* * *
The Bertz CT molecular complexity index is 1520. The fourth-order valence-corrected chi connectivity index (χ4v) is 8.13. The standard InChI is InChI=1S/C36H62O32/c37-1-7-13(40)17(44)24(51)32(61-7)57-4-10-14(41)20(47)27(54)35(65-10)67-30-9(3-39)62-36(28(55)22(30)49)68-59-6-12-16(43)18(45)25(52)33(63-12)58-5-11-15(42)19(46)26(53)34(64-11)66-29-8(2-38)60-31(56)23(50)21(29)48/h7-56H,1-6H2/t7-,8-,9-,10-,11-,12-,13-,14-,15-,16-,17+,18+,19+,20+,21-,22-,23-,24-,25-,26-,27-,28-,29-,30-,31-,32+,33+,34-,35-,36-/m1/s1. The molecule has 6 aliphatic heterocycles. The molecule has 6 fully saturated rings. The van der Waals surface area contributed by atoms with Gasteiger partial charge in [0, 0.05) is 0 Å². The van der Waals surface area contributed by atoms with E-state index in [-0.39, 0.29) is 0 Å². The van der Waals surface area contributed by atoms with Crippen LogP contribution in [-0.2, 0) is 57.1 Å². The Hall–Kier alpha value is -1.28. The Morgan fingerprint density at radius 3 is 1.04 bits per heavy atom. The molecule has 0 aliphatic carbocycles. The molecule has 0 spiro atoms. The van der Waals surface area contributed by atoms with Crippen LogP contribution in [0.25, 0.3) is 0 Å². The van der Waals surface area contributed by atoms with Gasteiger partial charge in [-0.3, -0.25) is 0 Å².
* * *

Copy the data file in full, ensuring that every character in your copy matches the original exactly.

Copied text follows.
The Bertz CT molecular complexity index is 1520. The fourth-order valence-corrected chi connectivity index (χ4v) is 8.13. The standard InChI is InChI=1S/C36H62O32/c37-1-7-13(40)17(44)24(51)32(61-7)57-4-10-14(41)20(47)27(54)35(65-10)67-30-9(3-39)62-36(28(55)22(30)49)68-59-6-12-16(43)18(45)25(52)33(63-12)58-5-11-15(42)19(46)26(53)34(64-11)66-29-8(2-38)60-31(56)23(50)21(29)48/h7-56H,1-6H2/t7-,8-,9-,10-,11-,12-,13-,14-,15-,16-,17+,18+,19+,20+,21-,22-,23-,24-,25-,26-,27-,28-,29-,30-,31-,32+,33+,34-,35-,36-/m1/s1. The molecule has 6 aliphatic heterocycles. The molecule has 6 fully saturated rings. The van der Waals surface area contributed by atoms with Gasteiger partial charge in [0, 0.05) is 0 Å². The van der Waals surface area contributed by atoms with E-state index in [-0.39, 0.29) is 0 Å². The van der Waals surface area contributed by atoms with Crippen LogP contribution in [-0.2, 0) is 57.1 Å². The Hall–Kier alpha value is -1.28. The Morgan fingerprint density at radius 3 is 1.04 bits per heavy atom. The molecule has 0 aliphatic carbocycles. The molecule has 0 spiro atoms. The van der Waals surface area contributed by atoms with Crippen LogP contribution in [0.25, 0.3) is 0 Å². The van der Waals surface area contributed by atoms with Gasteiger partial charge in [-0.3, -0.25) is 0 Å².